No Country for Strangers is an excellent, amazing post that started off as a continuing conversation over the Charles Tan's Racefail post, but illuminates so much more, and touches on many social stratospheres that make up the relationship between the Phillipines and the United States, the colonized and colonizers. I recommend everyone to read through it slowly and carefully, but I'm going to quote some of the passages that touch on literature and/or writing, specifically on the one that touches on cultural appropriation in literature. (Actually, I kind of just want to quote the whole post - because it's brilliant, especially the part about migration - but I'm restraining myself. So many good passages to choose from~)
I will not say: no foreigners allowed. That is a rather horrible thing to say considering an overwhelming tendency here to welcome foreigners with open arms and bend over backwards for them, at the cost of discriminating against our fellow Filipinos. It is a statement that assumes we have the power to say such a thing and enforce such a rule when we, well, don't. "No foreigners allowed" is a fantasy -- a short-sighted, narrow-minded, twisted fantasy, but a fantasy nonetheless.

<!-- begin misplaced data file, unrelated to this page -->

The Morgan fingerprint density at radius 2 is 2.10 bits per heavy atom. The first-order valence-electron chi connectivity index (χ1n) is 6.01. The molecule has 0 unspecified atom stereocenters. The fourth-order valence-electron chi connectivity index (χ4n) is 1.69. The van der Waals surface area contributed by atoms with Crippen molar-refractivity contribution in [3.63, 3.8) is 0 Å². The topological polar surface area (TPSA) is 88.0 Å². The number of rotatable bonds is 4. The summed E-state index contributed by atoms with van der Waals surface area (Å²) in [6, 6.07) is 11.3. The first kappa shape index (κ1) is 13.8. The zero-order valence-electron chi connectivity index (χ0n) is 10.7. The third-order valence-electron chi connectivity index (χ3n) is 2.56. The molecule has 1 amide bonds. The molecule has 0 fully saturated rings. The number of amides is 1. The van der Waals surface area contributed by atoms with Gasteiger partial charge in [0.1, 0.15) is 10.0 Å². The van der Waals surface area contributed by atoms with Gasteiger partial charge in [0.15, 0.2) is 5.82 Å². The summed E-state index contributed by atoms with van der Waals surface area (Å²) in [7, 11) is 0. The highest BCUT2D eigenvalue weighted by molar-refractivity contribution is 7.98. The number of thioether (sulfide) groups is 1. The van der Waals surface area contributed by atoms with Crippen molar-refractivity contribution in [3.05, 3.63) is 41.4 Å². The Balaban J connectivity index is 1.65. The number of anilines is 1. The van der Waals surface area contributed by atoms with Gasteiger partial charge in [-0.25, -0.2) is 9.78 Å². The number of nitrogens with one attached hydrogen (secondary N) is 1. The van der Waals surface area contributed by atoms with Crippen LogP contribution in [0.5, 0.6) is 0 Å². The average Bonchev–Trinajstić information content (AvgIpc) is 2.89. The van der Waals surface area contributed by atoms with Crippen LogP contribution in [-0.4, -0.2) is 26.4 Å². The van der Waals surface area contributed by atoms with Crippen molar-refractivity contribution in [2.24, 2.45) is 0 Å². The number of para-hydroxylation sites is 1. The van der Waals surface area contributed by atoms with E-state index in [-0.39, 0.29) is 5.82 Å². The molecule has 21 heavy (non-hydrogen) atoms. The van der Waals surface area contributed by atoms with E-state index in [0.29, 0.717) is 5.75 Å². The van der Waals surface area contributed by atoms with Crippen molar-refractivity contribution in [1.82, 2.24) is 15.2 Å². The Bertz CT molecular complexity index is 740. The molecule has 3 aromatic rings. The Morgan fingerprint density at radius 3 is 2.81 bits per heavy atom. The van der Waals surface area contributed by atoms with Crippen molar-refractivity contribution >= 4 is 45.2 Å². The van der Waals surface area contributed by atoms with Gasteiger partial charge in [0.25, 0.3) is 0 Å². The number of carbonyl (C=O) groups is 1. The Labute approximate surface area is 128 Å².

Instead I will say: this is no country for strangers. This is not a people that can be known by observation alone, without the risk of actual engagement. This is no land where you can set yourself apart and then delude yourself with claims that comprehension naturally comes with high-minded goals and noble intentions to enlighten a system whose only fundamental flaw is ignorance of your ways. This is not a place that needs more foreigners coming in to visit, then taking away with them their misconceptions and their privileged judgments -- because we have been misrepresented enough, not just in the international community but also amongst ourselves, and false categorizations and claims about who we are and where we came from and where we should go are unneeded and shouldn't be welcomed.
This is a place where one must know rage to know sight. I wrote, somewhat recently: "[S]ometimes rage is useful. Sometimes anger is necessary. Sometimes you need a great and brutal force to drive ugly and hidden secrets into the light; sometimes self-satisfaction and complacency cannot be worn down gradually, but must be wrenched apart. Sometimes fear is the only edge that will compel you to walk a difficult and unfamiliar path. Sometimes you can't just politely ask rotting structures to make way for the construction of new ones. You have to knock them down. Burn them to the ground." I believe this is as true of the writing of fiction as it is of development policy, or economic research, or the study of Philippine institutions.
Today is the FIRST DAY OF MAY. MY FOUR MONTH LONG SUMMER IS HEREEEEEEEEE.
Lastly, don't forget to check out my Crossing Book Giveaway!